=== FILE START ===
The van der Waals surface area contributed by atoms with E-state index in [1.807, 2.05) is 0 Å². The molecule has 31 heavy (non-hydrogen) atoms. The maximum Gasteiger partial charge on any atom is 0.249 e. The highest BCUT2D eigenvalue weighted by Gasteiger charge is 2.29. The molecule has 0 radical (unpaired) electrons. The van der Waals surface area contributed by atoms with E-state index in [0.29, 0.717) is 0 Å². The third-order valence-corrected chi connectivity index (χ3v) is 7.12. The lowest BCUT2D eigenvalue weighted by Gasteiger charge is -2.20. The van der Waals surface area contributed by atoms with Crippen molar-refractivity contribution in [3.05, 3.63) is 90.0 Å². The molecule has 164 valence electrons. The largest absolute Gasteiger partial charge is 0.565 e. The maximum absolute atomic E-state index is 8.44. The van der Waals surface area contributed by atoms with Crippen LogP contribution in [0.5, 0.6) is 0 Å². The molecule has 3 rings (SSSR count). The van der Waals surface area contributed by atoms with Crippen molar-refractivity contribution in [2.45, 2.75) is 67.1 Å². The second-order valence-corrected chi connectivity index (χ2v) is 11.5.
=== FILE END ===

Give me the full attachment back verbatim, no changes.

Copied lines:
The van der Waals surface area contributed by atoms with E-state index in [1.807, 2.05) is 0 Å². The molecule has 31 heavy (non-hydrogen) atoms. The maximum Gasteiger partial charge on any atom is 0.249 e. The highest BCUT2D eigenvalue weighted by Gasteiger charge is 2.29. The molecule has 0 radical (unpaired) electrons. The van der Waals surface area contributed by atoms with E-state index in [0.29, 0.717) is 0 Å². The third-order valence-corrected chi connectivity index (χ3v) is 7.12. The lowest BCUT2D eigenvalue weighted by Gasteiger charge is -2.20. The van der Waals surface area contributed by atoms with Crippen molar-refractivity contribution in [3.05, 3.63) is 90.0 Å². The molecule has 164 valence electrons. The largest absolute Gasteiger partial charge is 0.565 e. The maximum absolute atomic E-state index is 8.44. The van der Waals surface area contributed by atoms with Crippen LogP contribution in [0.5, 0.6) is 0 Å². The molecule has 3 rings (SSSR count). The van der Waals surface area contributed by atoms with Crippen molar-refractivity contribution in [2.45, 2.75) is 67.1 Å². The second-order valence-corrected chi connectivity index (χ2v) is 11.5.